The base of the Juggler


The mallet strikes on the Juggler

David Bowerman
62 Ulwell Village,
BH19 3DG

01929 439 821


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The Juggler

The Juggler

In the folds of the Purbeck Hills in Dorset there is an old stone farmhouse. Look in one of its outlying barns and you will find a solitary man and his clock. His name is David Bowerman, he is a craftsman in wood, and his clock is called the 'Juggler'.

David might seem a little out of touch with his time. He refers nostalgically to the court of King Louis, when furniture makers were " the top of the tree, the most venerated craftsmen making the ultimate status symbols" - and they often got a pop star salary as their reward. David enjoyed woodwork more than anything at school, studied it at Parnham House under John Makepeace, and for the past 17 years has worked alone, making English hardwoods into bespoke furniture for a small, discerning clientele.

The 'Juggler' is a direct result of a short period when he was 'guest lecturer' on a Design Course at Bournemouth University. The students' brief was to design a clock-as-sculpture, and since David had already made two fine 'regulators' in traditional 18th century style he was considered suitable for the job. However, things didn't go to plan. The students backed off when they discovered the depth of his radical, complex solutions. But with the seed planted David decided to go ahead and pursue the project anyway, and embarked on creating his own unique, original timepiece.

Three years and more than 2000 hours of skilled labour later - he carefully logs all work time in a battered notebook - David feels the 'Juggler' is virtually complete. But why did it take so long, and more important how did it get that name? To get some idea of the time, you should first find an ancient yew, blown over in a country graveyard. Cut off a suitably stout branch which will form a 6ft (1.8m) high trunk. Remove all bark and sapwood, sand smooth, and polish thoroughly with teak oil and wax. Next, drill a mass of 3/4in (1.9cm) holes through the trunk, as if a demented woodpecker had attacked the wood, and sand the inside of each hole absolutely smooth.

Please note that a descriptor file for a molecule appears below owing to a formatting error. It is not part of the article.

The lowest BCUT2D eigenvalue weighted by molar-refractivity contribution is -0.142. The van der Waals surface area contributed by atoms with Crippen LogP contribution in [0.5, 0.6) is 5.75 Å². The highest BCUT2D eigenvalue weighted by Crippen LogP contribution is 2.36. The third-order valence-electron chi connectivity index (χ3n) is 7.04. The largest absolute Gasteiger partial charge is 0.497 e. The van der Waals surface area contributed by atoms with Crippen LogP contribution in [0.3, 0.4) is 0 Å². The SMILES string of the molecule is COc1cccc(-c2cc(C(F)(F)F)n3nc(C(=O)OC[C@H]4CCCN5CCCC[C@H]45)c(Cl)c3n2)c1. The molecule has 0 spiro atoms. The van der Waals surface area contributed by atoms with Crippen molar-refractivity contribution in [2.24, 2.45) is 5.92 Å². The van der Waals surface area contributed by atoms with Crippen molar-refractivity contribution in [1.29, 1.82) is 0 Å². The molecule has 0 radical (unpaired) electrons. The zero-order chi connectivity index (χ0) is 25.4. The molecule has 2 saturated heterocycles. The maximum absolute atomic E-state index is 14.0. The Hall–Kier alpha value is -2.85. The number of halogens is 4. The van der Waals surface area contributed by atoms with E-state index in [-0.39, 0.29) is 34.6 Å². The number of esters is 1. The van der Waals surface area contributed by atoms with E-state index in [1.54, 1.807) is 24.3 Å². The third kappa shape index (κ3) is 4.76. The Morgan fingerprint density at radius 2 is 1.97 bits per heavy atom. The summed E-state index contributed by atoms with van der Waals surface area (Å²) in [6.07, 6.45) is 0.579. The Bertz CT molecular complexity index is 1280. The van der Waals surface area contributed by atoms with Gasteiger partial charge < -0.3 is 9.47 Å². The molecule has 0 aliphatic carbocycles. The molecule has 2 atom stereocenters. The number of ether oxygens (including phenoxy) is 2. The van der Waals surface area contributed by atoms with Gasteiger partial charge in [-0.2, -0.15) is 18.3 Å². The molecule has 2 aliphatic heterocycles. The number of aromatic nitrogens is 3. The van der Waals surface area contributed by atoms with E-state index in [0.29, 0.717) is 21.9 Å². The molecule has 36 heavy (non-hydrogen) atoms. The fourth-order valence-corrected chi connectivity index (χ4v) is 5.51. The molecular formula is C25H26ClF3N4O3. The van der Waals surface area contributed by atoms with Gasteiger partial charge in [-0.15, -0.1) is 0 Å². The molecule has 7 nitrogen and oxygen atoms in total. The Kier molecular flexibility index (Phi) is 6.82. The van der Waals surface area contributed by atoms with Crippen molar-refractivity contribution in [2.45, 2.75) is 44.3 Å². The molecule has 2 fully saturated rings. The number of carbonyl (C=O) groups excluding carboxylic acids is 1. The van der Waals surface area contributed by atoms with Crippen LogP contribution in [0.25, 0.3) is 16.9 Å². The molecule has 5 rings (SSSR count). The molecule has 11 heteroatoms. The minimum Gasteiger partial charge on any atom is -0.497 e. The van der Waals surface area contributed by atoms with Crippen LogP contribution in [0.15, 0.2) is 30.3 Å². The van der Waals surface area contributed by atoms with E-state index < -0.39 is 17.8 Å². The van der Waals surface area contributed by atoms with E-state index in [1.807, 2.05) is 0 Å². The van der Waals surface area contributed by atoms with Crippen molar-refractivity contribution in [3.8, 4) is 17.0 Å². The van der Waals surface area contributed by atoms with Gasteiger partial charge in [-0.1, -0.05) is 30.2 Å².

To continue, affix a clock movement, which you have hand-made in brass and which has more recently also been gilded with 24 carat gold - it doesn't need polishing and it won't oxidise.That was the easy bit which relied on David's immense bank of skill with the properties of English wood. The real problem was getting it to work, particularly when he had dreamt up the craziest mechanical system possible which goes well into the realms of Heath-Robinson and Emmett. Picture this: the 'Juggler' is loaded with a mass of heavy 5/8in (1.6cm) steel balls which make a never ending journey from the top to the bottom of the trunk and back up again. Each ball takes 47 seconds to find its way downhill through the maze of holes that pepper the trunk.

As one reaches the bottom, it triggers the release of the next ball and advances the clock movement. After fifteen minutes, a total of 19 balls have travelled from top to bottom. The 19th ball in the cycle is principal assistant to the 'Juggler', triggering a reaction which as David well knows "Never fails to brings a big smile to everyone's face, from young children to octogenarians". As the clock strikes the quarter, all hell is let loose. A cunningly hidden electric motor (with optional solar supply) powers up a mallet which deftly hits each steel ball high into the air. 'Thwack!'. A ball shoots skyward like a rocket, reaches its zenith high above the clock, and then drops and plops gracefully into the leather cup mounted on top of the trunk which helps cushion the impact. Nineteen times this happens, and it has to be seen to be believed.

As can be imagined, it took a great deal of time and intense head scratching to persuade this bizarre operating system to work.

David remembers it as " absolute nightmare - a fool rushing in where angels fear to tread", and the ceiling of his workshop bears witness to the long process of trial and error as it is literally peppered with dents and felt-tip crosses marking the path of many hundreds of wayward balls.

The 'Juggler' is always second-perfect because it has a radio receiver tucked away inside which listens to the national atomic clock and keeps a constant check on the time.

David is keen to use the experience gained on these projects to design and make other feature clocks. It seems an odd paradox that while horological technology has made huge strides in the last few decades, the visual design of most mechanical clocks is largely unchanged. This is a gap in the market that offers endless possibilities and David is a man who can make it happen.

The Juggler clock face

The Juggler's clock face

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